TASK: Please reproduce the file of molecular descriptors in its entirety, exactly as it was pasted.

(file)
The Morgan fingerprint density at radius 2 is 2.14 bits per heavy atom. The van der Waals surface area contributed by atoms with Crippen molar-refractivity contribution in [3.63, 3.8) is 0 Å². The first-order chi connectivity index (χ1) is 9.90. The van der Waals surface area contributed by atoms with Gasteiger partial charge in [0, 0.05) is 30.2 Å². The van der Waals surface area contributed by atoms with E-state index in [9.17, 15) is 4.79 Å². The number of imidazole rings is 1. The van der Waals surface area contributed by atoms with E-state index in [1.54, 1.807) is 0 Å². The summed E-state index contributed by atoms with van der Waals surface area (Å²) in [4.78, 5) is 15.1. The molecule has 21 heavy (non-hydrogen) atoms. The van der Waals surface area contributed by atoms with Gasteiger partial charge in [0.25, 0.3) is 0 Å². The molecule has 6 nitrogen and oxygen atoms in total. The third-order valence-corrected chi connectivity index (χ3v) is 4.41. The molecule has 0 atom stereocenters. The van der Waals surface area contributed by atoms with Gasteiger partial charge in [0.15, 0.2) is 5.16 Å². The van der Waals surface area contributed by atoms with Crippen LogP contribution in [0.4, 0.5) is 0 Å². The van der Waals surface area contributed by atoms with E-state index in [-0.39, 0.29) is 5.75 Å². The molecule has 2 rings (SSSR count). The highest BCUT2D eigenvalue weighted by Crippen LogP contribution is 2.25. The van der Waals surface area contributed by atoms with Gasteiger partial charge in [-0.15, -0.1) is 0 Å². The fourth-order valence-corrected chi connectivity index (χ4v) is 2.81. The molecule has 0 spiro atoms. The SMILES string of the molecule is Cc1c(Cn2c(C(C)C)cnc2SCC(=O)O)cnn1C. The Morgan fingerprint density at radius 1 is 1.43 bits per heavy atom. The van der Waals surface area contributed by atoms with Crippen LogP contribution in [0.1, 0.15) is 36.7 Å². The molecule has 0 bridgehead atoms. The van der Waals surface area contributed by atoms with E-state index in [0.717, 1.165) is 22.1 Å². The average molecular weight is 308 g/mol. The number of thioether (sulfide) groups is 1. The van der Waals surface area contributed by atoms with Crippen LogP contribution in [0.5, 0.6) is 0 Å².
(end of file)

The Morgan fingerprint density at radius 2 is 2.14 bits per heavy atom. The van der Waals surface area contributed by atoms with Crippen molar-refractivity contribution in [3.63, 3.8) is 0 Å². The first-order chi connectivity index (χ1) is 9.90. The van der Waals surface area contributed by atoms with Gasteiger partial charge in [0, 0.05) is 30.2 Å². The van der Waals surface area contributed by atoms with E-state index in [9.17, 15) is 4.79 Å². The number of imidazole rings is 1. The van der Waals surface area contributed by atoms with E-state index in [1.54, 1.807) is 0 Å². The summed E-state index contributed by atoms with van der Waals surface area (Å²) in [4.78, 5) is 15.1. The molecule has 21 heavy (non-hydrogen) atoms. The van der Waals surface area contributed by atoms with Gasteiger partial charge in [0.25, 0.3) is 0 Å². The molecule has 6 nitrogen and oxygen atoms in total. The third-order valence-corrected chi connectivity index (χ3v) is 4.41. The molecule has 0 atom stereocenters. The van der Waals surface area contributed by atoms with Gasteiger partial charge in [0.15, 0.2) is 5.16 Å². The van der Waals surface area contributed by atoms with Crippen LogP contribution in [0.4, 0.5) is 0 Å². The van der Waals surface area contributed by atoms with E-state index in [-0.39, 0.29) is 5.75 Å². The molecule has 2 rings (SSSR count). The highest BCUT2D eigenvalue weighted by Crippen LogP contribution is 2.25. The van der Waals surface area contributed by atoms with Gasteiger partial charge in [-0.15, -0.1) is 0 Å². The fourth-order valence-corrected chi connectivity index (χ4v) is 2.81. The molecule has 0 spiro atoms. The SMILES string of the molecule is Cc1c(Cn2c(C(C)C)cnc2SCC(=O)O)cnn1C. The Morgan fingerprint density at radius 1 is 1.43 bits per heavy atom. The van der Waals surface area contributed by atoms with Crippen LogP contribution in [0.1, 0.15) is 36.7 Å². The molecule has 0 bridgehead atoms. The van der Waals surface area contributed by atoms with E-state index in [0.717, 1.165) is 22.1 Å². The average molecular weight is 308 g/mol. The number of thioether (sulfide) groups is 1. The van der Waals surface area contributed by atoms with Crippen LogP contribution in [0.5, 0.6) is 0 Å².